What Is Land Boundary Agreement
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What Is Land Boundary Agreement

With the ratification of the LBA, legal documents are now needed for land held by a resident of the enclave. According to MASUM, the country automatically becomes the property of the state in the absence of such documents. [46] This frightened people, because the only proof of ownership is either the old document of the Zamindares of Rangpur or their word. The Land Boundary Agreement also demarcates the border between India and Bangladesh in three areas (the Indian states of West Bengal, Tripura and Assam), which total 6.1 km. The ratification of the 2015 LBA was an important step in strengthening bilateral relations between India and Bangladesh. In fact, it gave a political identity to the people of the enclaves that had become stateless for years. It is interesting to note, however, that on the Bangladeshi side, the development of these enclaves has been more remarkable than that of India. Press articles from Bangladesh, published after one year of ratification, were full of praise for performance, i.e. the availability of electricity, roads, medical facilities and schools in the enclave. [61] On the other hand, Indian press reports were filled with statements from disappointed enclaves or campers about the lack of infrastructure improvements. [62] Nevertheless, the current situation has changed in a somewhat positive direction, although the pace of development is slow. The State Government offered each family 100 days of work cards as well as workstations in jute mills.

This measure must be, as DMO government officials Cooch Behar say, a temporary measure. The goal is to provide a source of income for residents and help them learn skills in this area. At the same time, it allows them to find other jobs in West Bengal or other parts of India in each sector that suits them. [36] However, campers are reluctant to accept this opportunity offered by the government, often under the influence of civil society organizations, supported by rival political parties and local leaders who have convinced them of the futility of accepting government job offers. [37] Male campers, under the influence of local leaders, believe that the jobs offered to them in the jute mills do not meet their aspirations for a decent wage. During their lives in Bangladesh, they worked in a wide range of occupations such as education, economics, agriculture and carpentry. [38] They want to be placed immediately in jobs that match their skills and qualifications. The lack of adequate professional opportunities forced them to seek work in the villagers` country, which contributed to their discontent and feelings of marginalization. They would be paid less than their employees while working in other people`s countries. While in Bangladesh they earned 15,000 BDT (12,000 Us-Euro) a month, in India they don`t even earn 3,000 INR per month. The 100 days of work that people have access to per family have raised 18,000 INR. But when they ran out of their 100-day work card, they didn`t get any news.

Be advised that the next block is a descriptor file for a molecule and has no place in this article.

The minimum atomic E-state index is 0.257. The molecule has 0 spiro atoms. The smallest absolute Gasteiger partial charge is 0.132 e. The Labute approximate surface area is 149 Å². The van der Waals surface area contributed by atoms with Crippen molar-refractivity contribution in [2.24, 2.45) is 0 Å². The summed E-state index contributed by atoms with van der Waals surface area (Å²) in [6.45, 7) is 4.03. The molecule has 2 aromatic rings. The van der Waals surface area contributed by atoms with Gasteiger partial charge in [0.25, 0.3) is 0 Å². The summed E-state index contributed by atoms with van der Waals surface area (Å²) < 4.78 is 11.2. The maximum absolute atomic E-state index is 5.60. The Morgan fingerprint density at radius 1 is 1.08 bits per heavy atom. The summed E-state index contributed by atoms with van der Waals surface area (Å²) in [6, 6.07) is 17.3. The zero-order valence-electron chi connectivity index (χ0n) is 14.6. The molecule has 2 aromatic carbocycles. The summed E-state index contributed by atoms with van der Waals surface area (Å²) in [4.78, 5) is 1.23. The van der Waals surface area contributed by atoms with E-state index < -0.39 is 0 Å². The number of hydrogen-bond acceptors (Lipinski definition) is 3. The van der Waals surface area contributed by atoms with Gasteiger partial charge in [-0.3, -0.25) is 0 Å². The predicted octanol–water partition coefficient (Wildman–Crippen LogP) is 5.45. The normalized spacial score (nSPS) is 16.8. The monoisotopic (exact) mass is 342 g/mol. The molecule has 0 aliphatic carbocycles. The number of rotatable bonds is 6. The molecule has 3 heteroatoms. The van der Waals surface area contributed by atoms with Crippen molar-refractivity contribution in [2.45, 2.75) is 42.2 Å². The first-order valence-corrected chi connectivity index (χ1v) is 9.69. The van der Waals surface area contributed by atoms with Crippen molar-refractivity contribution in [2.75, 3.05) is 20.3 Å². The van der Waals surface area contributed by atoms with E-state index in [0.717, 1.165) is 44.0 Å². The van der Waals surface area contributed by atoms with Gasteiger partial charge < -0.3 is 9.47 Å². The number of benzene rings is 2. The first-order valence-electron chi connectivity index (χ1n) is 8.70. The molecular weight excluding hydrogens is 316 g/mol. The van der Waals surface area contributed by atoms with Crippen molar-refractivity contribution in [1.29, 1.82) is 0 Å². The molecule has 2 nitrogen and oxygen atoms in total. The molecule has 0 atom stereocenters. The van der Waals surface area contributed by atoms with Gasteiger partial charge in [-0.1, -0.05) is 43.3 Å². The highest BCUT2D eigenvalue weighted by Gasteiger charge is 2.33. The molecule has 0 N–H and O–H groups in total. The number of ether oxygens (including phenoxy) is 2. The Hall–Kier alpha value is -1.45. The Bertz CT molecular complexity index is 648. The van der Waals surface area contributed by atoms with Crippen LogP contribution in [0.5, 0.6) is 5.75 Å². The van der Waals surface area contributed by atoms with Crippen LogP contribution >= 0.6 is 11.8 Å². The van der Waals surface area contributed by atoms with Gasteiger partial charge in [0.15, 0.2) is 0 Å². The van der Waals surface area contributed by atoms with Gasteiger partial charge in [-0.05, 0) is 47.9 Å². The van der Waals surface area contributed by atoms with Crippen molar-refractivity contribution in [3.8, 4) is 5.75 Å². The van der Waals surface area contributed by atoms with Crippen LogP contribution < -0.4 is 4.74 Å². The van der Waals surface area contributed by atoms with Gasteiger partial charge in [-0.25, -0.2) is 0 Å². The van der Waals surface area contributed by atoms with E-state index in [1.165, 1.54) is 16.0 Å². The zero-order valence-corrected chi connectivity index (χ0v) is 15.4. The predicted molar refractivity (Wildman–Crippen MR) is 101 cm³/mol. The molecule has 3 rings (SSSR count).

[39] With regard to the country owned by the returnees in the former enclaves now living in Bangladesh, the district judge of Cooch Behar, with the help of the Indian diplomatic representation in Dhaka, managed to impose himself on the relevant authorities in the Bangladeshi district in order to avoid the sale of emergencies.